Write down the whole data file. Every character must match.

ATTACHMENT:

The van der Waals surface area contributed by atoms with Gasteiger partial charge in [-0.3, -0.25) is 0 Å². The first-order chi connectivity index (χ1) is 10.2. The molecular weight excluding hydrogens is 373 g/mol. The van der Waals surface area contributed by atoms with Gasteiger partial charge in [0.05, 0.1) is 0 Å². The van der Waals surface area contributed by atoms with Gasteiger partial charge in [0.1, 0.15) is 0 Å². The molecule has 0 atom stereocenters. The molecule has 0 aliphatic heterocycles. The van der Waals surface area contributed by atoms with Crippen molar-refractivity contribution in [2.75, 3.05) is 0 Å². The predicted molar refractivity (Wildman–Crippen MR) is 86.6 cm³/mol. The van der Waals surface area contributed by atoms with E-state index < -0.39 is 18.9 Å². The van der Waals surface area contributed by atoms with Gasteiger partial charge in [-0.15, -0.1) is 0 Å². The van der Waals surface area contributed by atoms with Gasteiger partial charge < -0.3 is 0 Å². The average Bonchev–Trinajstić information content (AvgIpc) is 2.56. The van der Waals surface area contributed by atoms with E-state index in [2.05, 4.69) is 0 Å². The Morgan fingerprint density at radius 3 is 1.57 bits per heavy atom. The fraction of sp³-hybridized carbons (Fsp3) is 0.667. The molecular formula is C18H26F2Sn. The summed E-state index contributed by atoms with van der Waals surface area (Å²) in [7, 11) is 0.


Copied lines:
The van der Waals surface area contributed by atoms with Gasteiger partial charge in [-0.3, -0.25) is 0 Å². The first-order chi connectivity index (χ1) is 10.2. The molecular weight excluding hydrogens is 373 g/mol. The van der Waals surface area contributed by atoms with Gasteiger partial charge in [0.05, 0.1) is 0 Å². The van der Waals surface area contributed by atoms with Gasteiger partial charge in [0.1, 0.15) is 0 Å². The molecule has 0 atom stereocenters. The molecule has 0 aliphatic heterocycles. The van der Waals surface area contributed by atoms with Crippen molar-refractivity contribution in [2.75, 3.05) is 0 Å². The predicted molar refractivity (Wildman–Crippen MR) is 86.6 cm³/mol. The van der Waals surface area contributed by atoms with E-state index < -0.39 is 18.9 Å². The van der Waals surface area contributed by atoms with Gasteiger partial charge in [-0.15, -0.1) is 0 Å². The van der Waals surface area contributed by atoms with Gasteiger partial charge < -0.3 is 0 Å². The average Bonchev–Trinajstić information content (AvgIpc) is 2.56. The van der Waals surface area contributed by atoms with E-state index in [2.05, 4.69) is 0 Å². The Morgan fingerprint density at radius 3 is 1.57 bits per heavy atom. The fraction of sp³-hybridized carbons (Fsp3) is 0.667. The molecular formula is C18H26F2Sn. The summed E-state index contributed by atoms with van der Waals surface area (Å²) in [7, 11) is 0.